The 20-year-old guard raised some eyebrows when he revealed that he would be taking the No. 16 as his own.  No player has worn that number since Peja Stojakovic last suited up for the Kings in 2006.

“I actually found out like yesterday (Sunday) he wore this number,” McLemore said.  ”Great shooter, great player, All-Star…  I think all this is just a meaning, it’s a sign of greatness…hopefully (I can become) an All-Star and down the line (win) championships and (be) a great player down the road.”

The switch to 16 is new for McLemore, who says he’s worn the No. 23 all his life.  However, the No. 16 does hold significance to the incoming rookie.

“I thought of choosing a number that could symbolize a part of me,” McLemore said. “I chose 16 since my mom and her six kids. It definitely has a meaning to it, so I’m going to rock this for the rest of my time with the Kings.”

McLemore says that 23, his previous number throughout his  playing career, was chosen to honor his two brothers and three sisters.

How McLemore sees himself and Tyreke Evans co-existing

With the drafting of McLemore along with McCallum , is there still space for Evans on the Kings’ roster?  This year’s seventh overall pick believes there is.

McLemore thinks he and Evans would form a pretty deadly tandem if paired together in the backcourt.

“I envision it (being) great, especially playing with Tyreke,” McLemore said after yesterday morning. “Two terrific athletes, players on the court.”

Evans has played multiple positions for the Kings throughout his young career.  In his fourth NBA season, the 23-year-old swingman played heavy minutes at shooting guard last year after spending a chunk of his junior campaign at small forward.  For parts of his rookie and sophomore years, he starred at point guard, which could once again be a possibility for him should he decide to re-sign with the Kings.

McCallum explains why he stayed close to home

The 22-year-old incoming rookie could’ve practically chose any college he wanted.  Coming out of high school, McCallum was a McDonald’s All-American and ranked as one of his class’ top players.

However the Kings’ second-round draft pick opted to stay close to home and play for someone who knew his game best: his dad, Ray McCallum Sr.

“At the end of the day, it came down to trust and who had the best interest in me,” the younger McCallum said yesterday. “And I decided to stay home and play for my father.”

McCallum was recruited heavily by teams in major conferences, but waited until his senior year of high school to make visits and assess his situation.  Before deciding to stay home and play for his father at the University of Detroit Mercy, McCallum says that he strongly considered UCLA and Arizona as his other top options.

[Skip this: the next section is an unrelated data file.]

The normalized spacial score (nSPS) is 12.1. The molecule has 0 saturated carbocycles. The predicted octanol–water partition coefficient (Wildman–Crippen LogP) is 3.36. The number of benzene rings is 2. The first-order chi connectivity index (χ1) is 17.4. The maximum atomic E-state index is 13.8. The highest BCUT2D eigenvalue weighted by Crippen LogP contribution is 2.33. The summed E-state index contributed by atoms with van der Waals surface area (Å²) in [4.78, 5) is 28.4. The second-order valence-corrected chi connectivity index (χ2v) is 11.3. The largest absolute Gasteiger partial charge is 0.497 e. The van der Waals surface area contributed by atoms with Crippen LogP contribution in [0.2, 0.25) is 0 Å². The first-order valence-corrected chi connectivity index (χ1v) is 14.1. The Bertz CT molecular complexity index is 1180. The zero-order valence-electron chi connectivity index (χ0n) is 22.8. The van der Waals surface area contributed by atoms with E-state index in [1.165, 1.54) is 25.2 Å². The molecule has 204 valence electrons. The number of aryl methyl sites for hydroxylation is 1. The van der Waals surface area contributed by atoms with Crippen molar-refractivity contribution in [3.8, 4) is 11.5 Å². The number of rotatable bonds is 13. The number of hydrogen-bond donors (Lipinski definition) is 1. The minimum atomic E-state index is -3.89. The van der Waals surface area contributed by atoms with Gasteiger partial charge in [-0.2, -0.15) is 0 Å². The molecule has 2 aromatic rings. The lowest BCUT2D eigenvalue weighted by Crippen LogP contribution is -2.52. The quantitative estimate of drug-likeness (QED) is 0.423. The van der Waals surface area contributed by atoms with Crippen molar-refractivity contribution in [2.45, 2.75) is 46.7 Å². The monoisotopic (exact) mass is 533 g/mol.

His draft stock may have been much higher if he opted for the bright lights of Los Angeles or the desert heat of Tucson.  However, the 22-year-old incoming rookie never questions his final decision.

“To play for him for 3 years, it’s the greatest opportunity I had,” McCallum said of playing for his dad. “I grew as a man, I grew as a player as well. But in high school I had to make a tough decision, whether to go off on my own and go to a big-time school or stay home and be loyal to my dad and get better. And like I said it, I don’t regret it, I’m here today. I’m honored, getting into the NBA. Can call myself a Sacramento King and who knows if that would have happened if I went somewhere else.”

Was McCallum aware of the Kings’ interest?

Kings general manager Pete D’Alessandro has been enamored with McCallum’s talent for quite some time.  He caught his first glimpse of the former Detroit Titans point guard while scouting for the Denver Nuggets last year.  While watching the Titans take on his alma mater St. John’s, his mentor and hall of fame coach Lou Carnesecca spoke highly of McCallum, which caused D’Alessandro to take notice.

But after D’Alessandro left for Sacramento, did McCallum think the former Nuggets assistant GM would still have interest?

“Like Pete was saying, they followed me throughout the whole season and I think they had a good feel for me and my game,” McCallum said of D’Alessandro and new Kings assistant GM Mike Bratz.  ”Felt like when I met with them, I felt like we connected well.  I thought they could see who I really was and understand my personality and my game.”

McCallum was not among the prospects the Kings brought in for a pre-draft workout last month.  No word if that was just a matter of scheduling and timing that kept McCallum out of Sacramento, considering D’Alessandro was hired just 10 days before the draft.

“I thought I had a good chance of landing here and it happened,” McCallum said.  ”So I’m just excited that it came true and get to really start things soon.”